Tents dominate the Lake View landscape in 2004, the last time the town of 1,200 hosted weary cyclists for a night of the weeklong journey across Iowa.
Tents dominate the Lake View landscape in 2004, the last time the town of 1,200 hosted weary cyclists for a night of the weeklong journey across Iowa.
Friday, July 20, 2012

Lake View is bracing for slews of cyclists that will break there overnight Monday, closing its downtown streets, hiring entertainment and transforming every patch of open land into sleeping grounds for the estimated 15,000 riders on the Register’s Annual Great Bike Ride Across Iowa.

Cyclists will reach Lake View by the second night in their weeklong voyage across Iowa. Lake View, RAGBRAI’s smallest overnight town, lies 120 miles away from the event’s Sunday kickoff in Sioux Center.

RAGBRAI, which will swell the Sac County town of 1,200 to over 20,000, last visited Lake View in 2004.

has passed through Lake View twice before. This year marks the fourth time the town of 1,200 will swell to over 20,000 as it hosts weary cyclists, volunteers and visitors for the night. The last was in 2004. The theme for this year’s visit is “Take a Brake at the Lake.”  

Lake View is reaching out to its neighbors for help with its biggest hurdle: finding room.

“Housing has been kind of a headache,” said Chora Lohr, one of five RAGBRAI co-chairs coordinating the Lake View stay. “It’s not just a town effort, its kind of a countywide effort when this comes through,”  

Hoards of cyclists will be scattered across a handful of different lodging sites where they can pitch tents including the State Park, Camp Crescent and even some residential front lawns. Others will stay in nearby Wall Lake and Sac City where there is additional space.

The bulk of Lake View’s downtown streets — everything west of High Street — will be closed Monday. To accommodate residents, four different shuttle routes will run within Lake View and two will have out-of-town service to Wall Lake and Sac City.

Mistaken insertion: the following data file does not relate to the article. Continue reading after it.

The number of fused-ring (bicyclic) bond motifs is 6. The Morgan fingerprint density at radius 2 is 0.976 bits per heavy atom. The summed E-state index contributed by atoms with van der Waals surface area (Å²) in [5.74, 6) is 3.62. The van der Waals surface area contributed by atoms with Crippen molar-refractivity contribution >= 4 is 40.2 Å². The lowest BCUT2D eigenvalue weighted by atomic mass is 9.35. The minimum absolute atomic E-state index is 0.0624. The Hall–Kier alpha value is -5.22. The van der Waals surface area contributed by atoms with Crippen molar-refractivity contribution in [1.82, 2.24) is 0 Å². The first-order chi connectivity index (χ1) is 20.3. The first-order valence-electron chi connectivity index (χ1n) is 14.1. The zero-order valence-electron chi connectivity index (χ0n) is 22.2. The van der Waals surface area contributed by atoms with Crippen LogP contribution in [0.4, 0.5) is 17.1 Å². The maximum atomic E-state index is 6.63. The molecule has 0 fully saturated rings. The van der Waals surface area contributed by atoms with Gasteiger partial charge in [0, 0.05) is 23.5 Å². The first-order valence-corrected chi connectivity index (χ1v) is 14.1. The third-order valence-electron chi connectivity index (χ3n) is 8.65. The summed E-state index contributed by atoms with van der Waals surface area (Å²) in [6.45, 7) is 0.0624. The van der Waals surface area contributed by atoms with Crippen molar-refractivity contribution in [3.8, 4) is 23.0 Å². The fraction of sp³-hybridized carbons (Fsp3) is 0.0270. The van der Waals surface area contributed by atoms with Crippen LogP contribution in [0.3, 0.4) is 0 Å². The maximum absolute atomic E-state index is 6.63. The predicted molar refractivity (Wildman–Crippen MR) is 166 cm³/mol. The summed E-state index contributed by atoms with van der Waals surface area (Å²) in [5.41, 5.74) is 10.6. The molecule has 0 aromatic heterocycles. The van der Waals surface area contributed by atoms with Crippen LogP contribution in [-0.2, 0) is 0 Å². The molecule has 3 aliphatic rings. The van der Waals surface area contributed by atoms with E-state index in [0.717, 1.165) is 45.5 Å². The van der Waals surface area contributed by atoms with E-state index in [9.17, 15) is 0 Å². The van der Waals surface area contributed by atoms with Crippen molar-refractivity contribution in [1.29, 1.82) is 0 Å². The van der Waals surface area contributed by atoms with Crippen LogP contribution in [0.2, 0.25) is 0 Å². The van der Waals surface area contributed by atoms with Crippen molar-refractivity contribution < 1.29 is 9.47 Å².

The town’s small size is also an advantage, Lohr said. All of the attractions are within walking distance, saving sore legs some extra energy. There will be a beer garden on the lake shore and a series of concerts on the Main Street stage, including The Johnny Holm Band, the much-anticipated headliner.  

“Hopefully they’ll take advantage of riding into town and seeing how great a town we have for our size,” Lohr said. “We have a great lake and bike trails, and our small town hospitality will hopefully get them back as a visitor in the future.”

Local business owners also hope to capitalize on the surge of hungry and thirsty bikers bursting into Lake View.

Teresa Drilling is rolling out a massive wedding tent to house the merchandise from her mercantile-goods stores. She will be selling wine — by the glass and by the bottle — fresh T-shirts and flip-flops to the overnight cyclists.

“I don’t know what to expect because it’s the first time having my business when we’ve had RAGBRAI here,” said Drilling, who owns Wooden Ore in Lake View. “I’m a little overwhelmed but we hope we have everything they need and that they will be happy.

Jon Peterson, manager of Glacier Bay Bar & Grille, said he is preparing for upwards of 6,000 people to walk through the doors of the one-year-old restaurant. Glacier Bay Bar & Grille is the first bar cyclists will see as they pedal into town on North State Road.

“We’re hoping to be one of the main attractions, if not the main attraction,” he said.

He hopes to lure famished and fun seeking cyclists with an extravagant buffet, a beer tent and live music.

From Lake View, cyclists will make their way into Auburn by breakfast time the next morning before crossing into Calhoun County through Lake City.

U.S. Highway 175 must remain open because it is a state road, but organizers in Lake City are asking residents to clear the path of their cars.

Local volunteers will help traffic control, dispensing water and sports drinks under the searing sun. Food vendors selling everything from pancakes to sausage will line the route, and a professional stuntman performing in the park will top off the attractions.

“It’s been a fabulous effort,” said Joyce Wiederin, co-chair of the RAGBRAI planning committee for Lake City.